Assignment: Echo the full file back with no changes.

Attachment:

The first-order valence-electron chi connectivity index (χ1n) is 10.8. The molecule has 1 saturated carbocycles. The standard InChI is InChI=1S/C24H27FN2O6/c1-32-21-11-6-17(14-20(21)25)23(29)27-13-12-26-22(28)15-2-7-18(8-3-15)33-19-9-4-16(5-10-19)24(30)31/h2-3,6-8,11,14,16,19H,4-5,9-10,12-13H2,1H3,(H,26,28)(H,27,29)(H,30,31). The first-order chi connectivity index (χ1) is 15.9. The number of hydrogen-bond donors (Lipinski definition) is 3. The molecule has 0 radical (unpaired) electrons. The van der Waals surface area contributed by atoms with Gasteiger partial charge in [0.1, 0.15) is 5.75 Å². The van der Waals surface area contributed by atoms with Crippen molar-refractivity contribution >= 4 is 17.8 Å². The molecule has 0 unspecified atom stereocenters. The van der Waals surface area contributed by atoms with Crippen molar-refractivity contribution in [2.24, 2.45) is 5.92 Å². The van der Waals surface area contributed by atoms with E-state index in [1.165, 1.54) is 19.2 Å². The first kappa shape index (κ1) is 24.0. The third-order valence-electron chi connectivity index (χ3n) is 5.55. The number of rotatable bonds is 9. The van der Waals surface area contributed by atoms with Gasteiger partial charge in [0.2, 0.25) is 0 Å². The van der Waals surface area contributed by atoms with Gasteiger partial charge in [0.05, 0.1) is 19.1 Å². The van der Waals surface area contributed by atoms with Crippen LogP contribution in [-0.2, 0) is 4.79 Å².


The first-order valence-electron chi connectivity index (χ1n) is 10.8. The molecule has 1 saturated carbocycles. The standard InChI is InChI=1S/C24H27FN2O6/c1-32-21-11-6-17(14-20(21)25)23(29)27-13-12-26-22(28)15-2-7-18(8-3-15)33-19-9-4-16(5-10-19)24(30)31/h2-3,6-8,11,14,16,19H,4-5,9-10,12-13H2,1H3,(H,26,28)(H,27,29)(H,30,31). The first-order chi connectivity index (χ1) is 15.9. The number of hydrogen-bond donors (Lipinski definition) is 3. The molecule has 0 radical (unpaired) electrons. The van der Waals surface area contributed by atoms with Gasteiger partial charge in [0.1, 0.15) is 5.75 Å². The van der Waals surface area contributed by atoms with Crippen molar-refractivity contribution >= 4 is 17.8 Å². The molecule has 0 unspecified atom stereocenters. The van der Waals surface area contributed by atoms with Crippen molar-refractivity contribution in [2.24, 2.45) is 5.92 Å². The van der Waals surface area contributed by atoms with E-state index in [1.165, 1.54) is 19.2 Å². The first kappa shape index (κ1) is 24.0. The third-order valence-electron chi connectivity index (χ3n) is 5.55. The number of rotatable bonds is 9. The van der Waals surface area contributed by atoms with Gasteiger partial charge in [0.2, 0.25) is 0 Å². The van der Waals surface area contributed by atoms with Gasteiger partial charge in [0.05, 0.1) is 19.1 Å². The van der Waals surface area contributed by atoms with Crippen LogP contribution in [-0.2, 0) is 4.79 Å².